Vladimír Coufal and Tomáš Souček back World Recycling Day

West Ham stars help find new home for London Stadium plastic waste on Global Recycling Day

Five West Ham United stars undertook a special visit to a unique plastic recycling shop on Berwick Street, Soho, for an initiative to mark Global Recycling Day.

During the Hammers’ recent Premier League matches at London Stadium against Nottingham Forest and Aston Villa, catering staff from Delaware North have been collecting plastic bottle tops from drinks that have been bought at the venue by supporters.

Following each of the fixtures, the plastic bottle tops were collected by ‘Are You Mad’, the first ever retail destination plastic recycling concept shop. It is both a retail shop and a plastic sorting facility that collects plastic waste from local businesses and shoppers. The plastic waste is then sorted, shredded, and turned into new objects.

To mark Global Recycling Day, Alphonse Areola, Vladimír Coufal and Tomáš Souček from the Men’s team, as well as Lucy Parker and Lisa Evans from the Women’s squad, visited the concept shop on 96-97 Berwick Street.

During the visit, they learnt more about recycling and helped turn the old plastic bottle tops from the London Stadium into new objects including combs, coasters, spinners and bottle top openers.

Global Recycling Day, which is celebrated on 18 March every year, is an initiative that encourages everyone to look at our waste in a new light and recycle wherever possible.

Lucy Parker, Alphonse Areola and Lisa Evans
Lucy Parker, Alphonse Areola and Lisa Evans show their support for Global Recycling Day

West Ham United Men’s team goalkeeper Alphonse Areola said: “It is great to be here as part of Global Recycling Day and to see talented people undertaking this important work to help support and encourage everyone to recycle.

“It shows us the right way to do things, and ultimately this work will help to make our world a better place.”

West Ham United Women’s team defender Lucy Parker said: “It is really good to be here to see how we can take single use plastics and keep reusing them to make different products.

“Climate change is a very big thing and anything we can do as a Club and as individuals to raise awareness of things that are damaging our planet, such as single-use plastics, is a really good idea.”

James Suckling, co-founder at Are You Mad and West Ham United fan, said: “We are delighted to be working with West Ham United and their London Stadium partners so that we can now collect the plastic bottle tops that fans use at their home games.

We bring these to our shop, clean them, separate them by type and colour, and then make new items.

We hope to change the perception of rubbish by showing the process of turning waste into unique and tangible objects.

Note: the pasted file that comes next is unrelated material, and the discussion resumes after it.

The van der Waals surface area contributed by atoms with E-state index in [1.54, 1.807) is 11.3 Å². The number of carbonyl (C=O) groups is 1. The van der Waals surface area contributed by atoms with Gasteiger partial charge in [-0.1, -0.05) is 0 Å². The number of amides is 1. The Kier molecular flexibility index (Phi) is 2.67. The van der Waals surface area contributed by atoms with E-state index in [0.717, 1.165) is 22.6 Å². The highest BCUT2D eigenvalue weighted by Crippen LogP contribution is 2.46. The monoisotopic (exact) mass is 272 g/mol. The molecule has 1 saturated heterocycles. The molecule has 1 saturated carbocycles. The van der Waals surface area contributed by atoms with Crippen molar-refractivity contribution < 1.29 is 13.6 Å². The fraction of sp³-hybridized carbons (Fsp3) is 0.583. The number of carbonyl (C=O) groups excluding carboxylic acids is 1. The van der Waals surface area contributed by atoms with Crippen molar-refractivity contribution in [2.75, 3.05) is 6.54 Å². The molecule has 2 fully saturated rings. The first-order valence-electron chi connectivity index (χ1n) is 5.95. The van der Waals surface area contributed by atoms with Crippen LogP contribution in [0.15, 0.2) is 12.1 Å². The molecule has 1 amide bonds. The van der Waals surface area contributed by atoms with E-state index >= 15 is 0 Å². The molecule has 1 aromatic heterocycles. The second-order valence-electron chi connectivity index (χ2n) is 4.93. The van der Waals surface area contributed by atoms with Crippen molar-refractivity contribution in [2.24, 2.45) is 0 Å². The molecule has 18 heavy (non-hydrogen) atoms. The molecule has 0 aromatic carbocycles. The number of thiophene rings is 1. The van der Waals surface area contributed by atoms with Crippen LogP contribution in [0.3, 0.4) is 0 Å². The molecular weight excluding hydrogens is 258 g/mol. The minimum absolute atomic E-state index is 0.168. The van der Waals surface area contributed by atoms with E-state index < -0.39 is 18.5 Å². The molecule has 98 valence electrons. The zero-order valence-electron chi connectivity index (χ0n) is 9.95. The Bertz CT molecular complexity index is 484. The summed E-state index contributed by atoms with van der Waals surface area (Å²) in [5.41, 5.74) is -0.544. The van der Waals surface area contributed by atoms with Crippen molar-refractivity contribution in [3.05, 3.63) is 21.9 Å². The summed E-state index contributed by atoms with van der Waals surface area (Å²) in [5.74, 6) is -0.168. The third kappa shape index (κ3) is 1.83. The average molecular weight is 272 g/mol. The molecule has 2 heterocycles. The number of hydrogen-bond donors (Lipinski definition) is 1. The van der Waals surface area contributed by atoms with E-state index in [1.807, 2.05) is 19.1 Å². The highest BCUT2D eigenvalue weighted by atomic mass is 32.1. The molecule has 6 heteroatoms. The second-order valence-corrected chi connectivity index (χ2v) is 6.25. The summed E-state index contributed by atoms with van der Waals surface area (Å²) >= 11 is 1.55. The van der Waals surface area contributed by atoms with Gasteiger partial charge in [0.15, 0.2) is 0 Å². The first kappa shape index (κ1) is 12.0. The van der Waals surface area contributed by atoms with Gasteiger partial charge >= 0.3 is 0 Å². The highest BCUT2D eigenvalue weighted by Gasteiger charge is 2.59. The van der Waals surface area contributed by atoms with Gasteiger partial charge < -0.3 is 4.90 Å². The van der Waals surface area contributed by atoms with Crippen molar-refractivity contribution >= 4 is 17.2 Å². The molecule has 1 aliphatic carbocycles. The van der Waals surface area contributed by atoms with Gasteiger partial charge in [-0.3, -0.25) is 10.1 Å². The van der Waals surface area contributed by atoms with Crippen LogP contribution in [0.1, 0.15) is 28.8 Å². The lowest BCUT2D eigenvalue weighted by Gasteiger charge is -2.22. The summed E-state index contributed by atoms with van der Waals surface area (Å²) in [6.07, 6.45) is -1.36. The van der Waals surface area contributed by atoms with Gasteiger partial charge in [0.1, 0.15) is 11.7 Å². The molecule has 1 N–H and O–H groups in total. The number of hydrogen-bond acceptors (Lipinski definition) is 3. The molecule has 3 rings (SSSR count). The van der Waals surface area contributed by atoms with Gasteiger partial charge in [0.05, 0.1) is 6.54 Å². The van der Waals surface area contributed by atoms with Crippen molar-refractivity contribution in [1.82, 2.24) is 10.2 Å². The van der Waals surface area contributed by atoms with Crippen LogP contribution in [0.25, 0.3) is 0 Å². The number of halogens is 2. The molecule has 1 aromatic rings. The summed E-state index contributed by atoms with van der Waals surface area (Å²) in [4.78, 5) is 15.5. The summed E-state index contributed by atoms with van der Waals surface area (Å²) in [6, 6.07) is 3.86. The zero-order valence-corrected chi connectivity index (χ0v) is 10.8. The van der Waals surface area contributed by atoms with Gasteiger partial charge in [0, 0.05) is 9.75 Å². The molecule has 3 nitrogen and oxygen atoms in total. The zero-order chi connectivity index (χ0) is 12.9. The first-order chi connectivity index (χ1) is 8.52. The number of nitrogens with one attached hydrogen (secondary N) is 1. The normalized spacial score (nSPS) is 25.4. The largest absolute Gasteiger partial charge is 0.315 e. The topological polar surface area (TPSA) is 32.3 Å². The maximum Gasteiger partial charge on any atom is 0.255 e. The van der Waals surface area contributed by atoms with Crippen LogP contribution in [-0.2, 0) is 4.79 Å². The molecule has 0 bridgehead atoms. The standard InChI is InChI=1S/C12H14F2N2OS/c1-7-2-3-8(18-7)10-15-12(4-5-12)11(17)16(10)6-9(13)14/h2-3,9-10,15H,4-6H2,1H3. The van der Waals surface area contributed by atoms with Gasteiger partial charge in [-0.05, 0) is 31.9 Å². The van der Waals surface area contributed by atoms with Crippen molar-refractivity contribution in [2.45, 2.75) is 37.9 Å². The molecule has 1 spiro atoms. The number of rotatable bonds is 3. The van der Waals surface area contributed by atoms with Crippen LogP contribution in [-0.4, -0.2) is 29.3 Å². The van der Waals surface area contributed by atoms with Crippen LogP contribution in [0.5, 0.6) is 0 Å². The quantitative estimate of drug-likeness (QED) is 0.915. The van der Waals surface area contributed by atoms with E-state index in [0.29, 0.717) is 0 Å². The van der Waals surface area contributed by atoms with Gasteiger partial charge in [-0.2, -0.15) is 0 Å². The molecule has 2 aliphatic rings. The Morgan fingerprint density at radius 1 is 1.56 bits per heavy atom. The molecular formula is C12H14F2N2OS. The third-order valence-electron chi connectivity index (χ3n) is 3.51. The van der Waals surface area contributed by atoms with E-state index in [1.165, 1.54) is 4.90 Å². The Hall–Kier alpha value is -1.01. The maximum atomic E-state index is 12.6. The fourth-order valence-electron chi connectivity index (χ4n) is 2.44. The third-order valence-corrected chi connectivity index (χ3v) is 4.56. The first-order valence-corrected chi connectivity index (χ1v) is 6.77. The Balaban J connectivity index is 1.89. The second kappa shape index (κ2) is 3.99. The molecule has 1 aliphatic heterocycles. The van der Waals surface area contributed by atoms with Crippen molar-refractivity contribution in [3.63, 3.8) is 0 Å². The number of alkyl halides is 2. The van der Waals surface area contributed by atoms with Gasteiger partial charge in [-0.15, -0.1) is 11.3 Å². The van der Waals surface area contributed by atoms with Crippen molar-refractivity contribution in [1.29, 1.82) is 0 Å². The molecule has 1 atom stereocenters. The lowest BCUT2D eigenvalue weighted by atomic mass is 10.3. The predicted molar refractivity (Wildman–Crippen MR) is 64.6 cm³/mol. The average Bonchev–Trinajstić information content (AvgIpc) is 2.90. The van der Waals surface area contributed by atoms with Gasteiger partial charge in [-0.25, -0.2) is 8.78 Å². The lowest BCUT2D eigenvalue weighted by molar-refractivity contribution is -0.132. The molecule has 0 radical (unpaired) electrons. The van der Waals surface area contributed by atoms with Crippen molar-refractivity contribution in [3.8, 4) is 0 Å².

“We want to make a difference by creating meaningful employment and circularity through waste and with this project, the amount of plastic sent to landfills.”

Delaware North UK General Manager, Elliott Moore, said: “We are happy to support this innovative use of removed bottle tops from the recent football matches.

“The bigger picture of improving methods of recycling and becoming more sustainable is a focus for us all at London Stadium, as is the drive to reduce energy use across the venue.”

West Ham United works with London Stadium to ensure that the Club has a home ground that is a true leader when it comes to sustainability.

In its clean energy drive, the Stadium’s electricity is supplied from 100 per cent renewable sources, with zero waste going to landfill after matches. A new workforce entrance building is set to include 150 sqm of Solar panels, with the venue exploring similar technology for the Stadium roof.

In recent years, significant work has taken place to reduce day to day energy consumption, including the installation of LED lighting throughout the venue, which to date this has delivered a 14 per cent reduction in total energy usage.

It is also promoted as a public transport venue (less than one in eight people or 12 per cent travel by car to watch matches) with all plastic straws, stirrers and plastic cutlery removed by caterers from their operation.

Ninety-five per cent of the Stadium's urinals are waterless, sinks have either sensor activated taps or percussion cap taps and the majority of taps are fitted with water saving devices.

More widely across the Queen Elizabeth Olympic Park, promoting biodiversity and conservation in urban spaces has been a key part of the transformation of the area, with the Park recently receiving the Green Flag Award for the eighth year in a row.